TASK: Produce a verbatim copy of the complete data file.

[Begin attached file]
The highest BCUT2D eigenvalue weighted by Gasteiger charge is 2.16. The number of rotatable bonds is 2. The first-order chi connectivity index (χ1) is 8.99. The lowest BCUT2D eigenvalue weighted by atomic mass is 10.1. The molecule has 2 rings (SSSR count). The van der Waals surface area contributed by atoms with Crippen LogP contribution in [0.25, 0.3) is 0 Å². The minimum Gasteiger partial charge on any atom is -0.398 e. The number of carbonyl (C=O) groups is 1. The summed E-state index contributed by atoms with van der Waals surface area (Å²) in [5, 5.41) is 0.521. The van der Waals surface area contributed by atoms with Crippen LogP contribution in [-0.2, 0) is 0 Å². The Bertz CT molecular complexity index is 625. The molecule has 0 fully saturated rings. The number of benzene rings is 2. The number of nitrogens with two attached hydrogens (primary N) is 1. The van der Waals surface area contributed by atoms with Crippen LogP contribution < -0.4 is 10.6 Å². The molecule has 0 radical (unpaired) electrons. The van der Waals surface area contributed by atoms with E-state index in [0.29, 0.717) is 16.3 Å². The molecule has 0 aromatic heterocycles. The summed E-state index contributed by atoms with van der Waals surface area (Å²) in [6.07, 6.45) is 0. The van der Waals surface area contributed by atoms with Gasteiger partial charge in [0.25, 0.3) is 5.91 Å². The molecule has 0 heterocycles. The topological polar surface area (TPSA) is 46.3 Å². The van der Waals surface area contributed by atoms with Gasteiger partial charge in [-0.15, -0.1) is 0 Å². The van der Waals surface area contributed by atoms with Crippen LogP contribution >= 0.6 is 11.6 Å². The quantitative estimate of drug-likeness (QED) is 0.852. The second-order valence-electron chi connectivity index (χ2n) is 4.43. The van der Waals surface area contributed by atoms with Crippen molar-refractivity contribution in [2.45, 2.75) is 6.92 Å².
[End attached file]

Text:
The highest BCUT2D eigenvalue weighted by Gasteiger charge is 2.16. The number of rotatable bonds is 2. The first-order chi connectivity index (χ1) is 8.99. The lowest BCUT2D eigenvalue weighted by atomic mass is 10.1. The molecule has 2 rings (SSSR count). The van der Waals surface area contributed by atoms with Crippen LogP contribution in [0.25, 0.3) is 0 Å². The minimum Gasteiger partial charge on any atom is -0.398 e. The number of carbonyl (C=O) groups is 1. The summed E-state index contributed by atoms with van der Waals surface area (Å²) in [5, 5.41) is 0.521. The van der Waals surface area contributed by atoms with Crippen LogP contribution in [-0.2, 0) is 0 Å². The Bertz CT molecular complexity index is 625. The molecule has 0 fully saturated rings. The number of benzene rings is 2. The number of nitrogens with two attached hydrogens (primary N) is 1. The van der Waals surface area contributed by atoms with Crippen LogP contribution < -0.4 is 10.6 Å². The molecule has 0 radical (unpaired) electrons. The van der Waals surface area contributed by atoms with E-state index in [0.29, 0.717) is 16.3 Å². The molecule has 0 aromatic heterocycles. The summed E-state index contributed by atoms with van der Waals surface area (Å²) in [6.07, 6.45) is 0. The van der Waals surface area contributed by atoms with Gasteiger partial charge in [0.25, 0.3) is 5.91 Å². The molecule has 0 heterocycles. The topological polar surface area (TPSA) is 46.3 Å². The van der Waals surface area contributed by atoms with Gasteiger partial charge in [-0.15, -0.1) is 0 Å². The van der Waals surface area contributed by atoms with Crippen LogP contribution >= 0.6 is 11.6 Å². The quantitative estimate of drug-likeness (QED) is 0.852. The second-order valence-electron chi connectivity index (χ2n) is 4.43. The van der Waals surface area contributed by atoms with Crippen molar-refractivity contribution in [2.45, 2.75) is 6.92 Å².